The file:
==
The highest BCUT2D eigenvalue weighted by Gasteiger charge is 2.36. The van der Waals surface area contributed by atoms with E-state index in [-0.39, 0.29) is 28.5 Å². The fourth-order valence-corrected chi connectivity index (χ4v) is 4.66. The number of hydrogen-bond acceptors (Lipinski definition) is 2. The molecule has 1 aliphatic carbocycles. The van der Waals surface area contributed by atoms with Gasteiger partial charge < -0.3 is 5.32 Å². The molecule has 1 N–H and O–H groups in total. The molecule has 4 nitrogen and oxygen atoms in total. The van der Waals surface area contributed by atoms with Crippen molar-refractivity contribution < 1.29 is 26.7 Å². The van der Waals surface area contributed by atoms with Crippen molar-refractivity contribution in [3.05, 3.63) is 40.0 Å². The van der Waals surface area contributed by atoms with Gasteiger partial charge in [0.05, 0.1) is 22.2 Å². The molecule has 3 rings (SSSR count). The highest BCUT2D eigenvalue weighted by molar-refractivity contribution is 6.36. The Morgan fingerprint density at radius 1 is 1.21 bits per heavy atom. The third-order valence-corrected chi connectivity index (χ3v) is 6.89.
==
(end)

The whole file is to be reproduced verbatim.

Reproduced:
The highest BCUT2D eigenvalue weighted by Gasteiger charge is 2.36. The van der Waals surface area contributed by atoms with E-state index in [-0.39, 0.29) is 28.5 Å². The fourth-order valence-corrected chi connectivity index (χ4v) is 4.66. The number of hydrogen-bond acceptors (Lipinski definition) is 2. The molecule has 1 aliphatic carbocycles. The van der Waals surface area contributed by atoms with Gasteiger partial charge < -0.3 is 5.32 Å². The molecule has 1 N–H and O–H groups in total. The molecule has 4 nitrogen and oxygen atoms in total. The van der Waals surface area contributed by atoms with Crippen molar-refractivity contribution < 1.29 is 26.7 Å². The van der Waals surface area contributed by atoms with Crippen molar-refractivity contribution in [3.05, 3.63) is 40.0 Å². The van der Waals surface area contributed by atoms with Gasteiger partial charge in [0.05, 0.1) is 22.2 Å². The molecule has 3 rings (SSSR count). The highest BCUT2D eigenvalue weighted by molar-refractivity contribution is 6.36. The Morgan fingerprint density at radius 1 is 1.21 bits per heavy atom. The third-order valence-corrected chi connectivity index (χ3v) is 6.89.